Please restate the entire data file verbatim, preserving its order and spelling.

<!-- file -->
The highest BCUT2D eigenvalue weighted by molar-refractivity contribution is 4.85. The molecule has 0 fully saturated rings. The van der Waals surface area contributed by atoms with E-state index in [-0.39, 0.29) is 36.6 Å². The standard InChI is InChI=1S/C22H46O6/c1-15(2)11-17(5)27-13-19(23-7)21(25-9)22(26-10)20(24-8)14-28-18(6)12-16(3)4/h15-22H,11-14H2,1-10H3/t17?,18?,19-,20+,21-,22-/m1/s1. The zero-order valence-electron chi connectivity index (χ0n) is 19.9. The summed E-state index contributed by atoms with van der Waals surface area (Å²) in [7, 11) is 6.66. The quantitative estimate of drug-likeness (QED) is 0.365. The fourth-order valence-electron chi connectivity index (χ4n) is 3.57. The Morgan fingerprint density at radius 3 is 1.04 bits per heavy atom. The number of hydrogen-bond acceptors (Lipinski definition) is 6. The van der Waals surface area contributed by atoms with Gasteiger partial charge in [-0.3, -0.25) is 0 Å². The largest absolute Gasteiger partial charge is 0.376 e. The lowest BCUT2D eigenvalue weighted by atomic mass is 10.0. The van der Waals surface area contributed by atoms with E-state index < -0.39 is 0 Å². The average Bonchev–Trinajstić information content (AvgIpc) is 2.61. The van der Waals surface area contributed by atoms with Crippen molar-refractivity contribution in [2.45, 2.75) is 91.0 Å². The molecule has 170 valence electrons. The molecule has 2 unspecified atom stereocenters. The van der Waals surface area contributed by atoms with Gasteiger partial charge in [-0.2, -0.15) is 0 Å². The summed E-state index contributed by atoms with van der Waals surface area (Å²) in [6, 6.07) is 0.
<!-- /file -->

The highest BCUT2D eigenvalue weighted by molar-refractivity contribution is 4.85. The molecule has 0 fully saturated rings. The van der Waals surface area contributed by atoms with E-state index in [-0.39, 0.29) is 36.6 Å². The standard InChI is InChI=1S/C22H46O6/c1-15(2)11-17(5)27-13-19(23-7)21(25-9)22(26-10)20(24-8)14-28-18(6)12-16(3)4/h15-22H,11-14H2,1-10H3/t17?,18?,19-,20+,21-,22-/m1/s1. The zero-order valence-electron chi connectivity index (χ0n) is 19.9. The summed E-state index contributed by atoms with van der Waals surface area (Å²) in [7, 11) is 6.66. The quantitative estimate of drug-likeness (QED) is 0.365. The fourth-order valence-electron chi connectivity index (χ4n) is 3.57. The Morgan fingerprint density at radius 3 is 1.04 bits per heavy atom. The number of hydrogen-bond acceptors (Lipinski definition) is 6. The van der Waals surface area contributed by atoms with Gasteiger partial charge in [-0.3, -0.25) is 0 Å². The largest absolute Gasteiger partial charge is 0.376 e. The lowest BCUT2D eigenvalue weighted by atomic mass is 10.0. The van der Waals surface area contributed by atoms with E-state index < -0.39 is 0 Å². The average Bonchev–Trinajstić information content (AvgIpc) is 2.61. The van der Waals surface area contributed by atoms with Crippen molar-refractivity contribution in [2.45, 2.75) is 91.0 Å². The molecule has 170 valence electrons. The molecule has 2 unspecified atom stereocenters. The van der Waals surface area contributed by atoms with Gasteiger partial charge in [-0.2, -0.15) is 0 Å². The summed E-state index contributed by atoms with van der Waals surface area (Å²) in [6, 6.07) is 0.